Code-switching can therefore be part of the tactical repertoire of the activist, to speak to different constituencies. One can be an asexual activist in one space, a queer activist in another, a black activist in a third. One can be all three when the circumstance is propitious. Code-switching is an artful strategy, but it is nevertheless truthful. In this context, it is about the enablement of asexual activists of colour to occupy spaces where they feel comfortable to begin to articulate their intersecting identities:

I was away from my family, so I was free to explore asexuality, my identity and kinda then meet other people because I had never met anybody else like me before. I met up with somebody who was also interested in co-organizing the meet-ups. We talked about a lot of interesting things at the meet-ups, I think, that really helped me to kind of sort myself out and understand how other people are feeling within the same community. There’s definitely the discussion of race and feminism and orientation and all of that stuff. It’s definitely all intersecting. 

Participants were concerned to engage with spaces that enabled them not only to find their identities as asexual activists, but as asexual activists of colour:

I’m not really on AVEN forums as much. I’m on Tumblr a lot more. And, I don’t necessarily know if it is getting any better than it has in the rest of the queer community. I’ve been really lucky that most of the asexuals I know in person are minorities or are of color. And so that’s kind of been really helpful for me, being able to navigate it:

A lot of the solace that I’ve found was not from AVEN, but Tumblr. I use it everyday and I would say that they’re one of the more open minded sites that I can go onto and discuss my identity and talk to other people and just kind of spread visibility and discussions about the meet-ups that I’m going to 

So, I was just gonna say that a lot of Tumblr, I think, grew out of the LiveJournal hiatus, ’cause on LiveJournal, there were communities, very active communities, where people spoke very directly and confrontationally about race

There was an appreciation of the path-breaking work that AVEN had done in the field of asexual activism. One of the participants had worked directly on one of AVEN’s most significant public campaigns and spoke positively about their experiences working with other AVEN members. It should also be noted that one of the other participants spoke very negatively about their experiences of seeking to engage with organising a POC (Persons of Colour) only space at the Asexuality Conference organised during World Pride 2014:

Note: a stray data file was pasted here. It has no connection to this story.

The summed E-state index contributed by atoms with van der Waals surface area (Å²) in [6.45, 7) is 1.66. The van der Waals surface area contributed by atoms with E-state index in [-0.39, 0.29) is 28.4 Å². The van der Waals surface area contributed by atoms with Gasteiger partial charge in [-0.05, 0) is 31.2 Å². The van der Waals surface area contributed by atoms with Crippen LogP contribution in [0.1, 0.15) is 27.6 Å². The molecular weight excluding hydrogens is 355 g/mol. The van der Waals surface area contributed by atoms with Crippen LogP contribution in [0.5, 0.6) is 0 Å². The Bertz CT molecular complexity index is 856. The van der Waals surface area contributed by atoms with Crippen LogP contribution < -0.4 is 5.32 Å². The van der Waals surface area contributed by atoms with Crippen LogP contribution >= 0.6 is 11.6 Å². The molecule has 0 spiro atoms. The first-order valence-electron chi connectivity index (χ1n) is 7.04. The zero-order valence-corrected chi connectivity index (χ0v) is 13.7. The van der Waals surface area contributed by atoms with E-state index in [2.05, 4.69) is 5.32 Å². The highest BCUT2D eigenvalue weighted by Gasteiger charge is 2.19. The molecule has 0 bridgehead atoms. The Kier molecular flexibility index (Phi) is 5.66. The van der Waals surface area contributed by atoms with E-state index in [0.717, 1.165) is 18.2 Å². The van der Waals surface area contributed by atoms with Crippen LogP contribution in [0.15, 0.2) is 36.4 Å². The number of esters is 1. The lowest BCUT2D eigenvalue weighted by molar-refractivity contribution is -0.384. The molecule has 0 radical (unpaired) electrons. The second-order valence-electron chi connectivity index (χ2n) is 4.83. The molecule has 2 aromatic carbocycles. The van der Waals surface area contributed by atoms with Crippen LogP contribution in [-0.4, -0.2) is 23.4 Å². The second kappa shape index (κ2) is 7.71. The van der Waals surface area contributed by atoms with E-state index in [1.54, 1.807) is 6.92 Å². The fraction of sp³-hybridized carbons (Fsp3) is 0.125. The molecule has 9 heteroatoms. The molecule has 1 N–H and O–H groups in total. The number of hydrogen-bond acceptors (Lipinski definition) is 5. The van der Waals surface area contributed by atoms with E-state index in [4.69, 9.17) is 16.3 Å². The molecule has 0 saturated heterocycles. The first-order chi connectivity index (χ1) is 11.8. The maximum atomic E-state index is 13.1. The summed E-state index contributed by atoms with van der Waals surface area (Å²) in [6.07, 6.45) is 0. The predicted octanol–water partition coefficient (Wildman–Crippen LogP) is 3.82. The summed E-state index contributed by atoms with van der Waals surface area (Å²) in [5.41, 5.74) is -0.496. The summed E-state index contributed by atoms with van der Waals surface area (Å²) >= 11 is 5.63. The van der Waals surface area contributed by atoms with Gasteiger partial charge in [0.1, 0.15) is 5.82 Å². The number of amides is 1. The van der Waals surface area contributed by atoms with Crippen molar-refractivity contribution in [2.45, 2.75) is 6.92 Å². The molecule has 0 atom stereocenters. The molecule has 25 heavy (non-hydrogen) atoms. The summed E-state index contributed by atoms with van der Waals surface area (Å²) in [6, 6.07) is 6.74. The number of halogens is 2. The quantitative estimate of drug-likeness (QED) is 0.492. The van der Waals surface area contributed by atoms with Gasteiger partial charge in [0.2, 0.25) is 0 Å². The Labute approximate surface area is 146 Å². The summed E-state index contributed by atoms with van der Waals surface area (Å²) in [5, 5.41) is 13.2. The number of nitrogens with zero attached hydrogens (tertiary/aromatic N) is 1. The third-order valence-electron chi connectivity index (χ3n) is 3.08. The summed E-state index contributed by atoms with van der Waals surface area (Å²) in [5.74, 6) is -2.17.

So, I… The sort of… I think it’s a perceived… It’s a perception of cohesion that necessitates that certain so-called fringe elements, like people of color stay quiet.

There was a perception amongst research participants that AVEN was representative of a middle-class white asexual activism. Bound up to this, and the use of the Internet, were two quite distinct framings of safety. Other participants, who not only used AVEN but other online forums, would talk about safe Net use in terms of observing common rules of behaviour. I will speak about these in a following section. The participants that I am discussing here, were as minded to focus on having spaces to discuss confrontational issues safely. It is not that these two framings of safety are or should be diagrammatically opposed, but they can appear so in this context. For example, three of the four participants I am discussing here mentioned Tumblr as such a safe space for discussing confrontational issues; whereas other participants talked about Tumblr as a distinctly unsafe space where there were no clear rules of behaviour. The qualities that made Tumblr attractive to some activists made it equally unattractive to others. Importantly, most the research participants that I am discussing here did not view asexual online spaces as neutral or colour-blind in matters of race. Despite the potential of the Internet, all of the four participants here were incredibly tech savvy, there was a sense of dissatisfaction with the Internet, with the structures created:

Hopefully, the ideal right now would just be to have a lot of regulars coming to the meet-ups, on a smaller level. And then eventually it growing into a larger community. Like I said, I’m not satisfied with the way AVEN created their community. I feel like there’s a lot better ways that people can create a community that’s more accepting and more open minded and just, a safe space, 

I should state that my sense was that participants here were less concerned with being accusatory towards white asexual activists, then in critically reflecting on the intersectional complexities of combining activist roles concerning asexual identities with other activist roles. Particularly activist roles in relation to race. There was an acknowledgement that priorities can be different and can lead to problematic relationships:

I think there’s a long way to go with the broader community online. I think there’s a lot more blogs for asexuals of color popping up, and I think that’s awesome. But I think, in terms of actually recognizing the intersectionalities within the community, I don’t think we’ve done a good job of that. And part of that, I do believe, might be just because figuring out asexuality and explaining that to the outside world is already confusing enough. And I think a lot of white asexuals may not even recognize some of the other issues at play with other identities coming, being involved

This sense of intersectionality and interconnectedness was evident amongst the participants that I spoke to. It was not merely about opening up asexual spaces by asexual activists of colour to asexuals of colour. It was about reimagining these spaces, how they were constituted and framed, so that they were always and had always not only being white spaces and discourses:

Also, I’ve been… In terms of race… Like you said, I’ve been writing to try to make those connections of what is the historical implications of asexuality with race and other sorts of identities.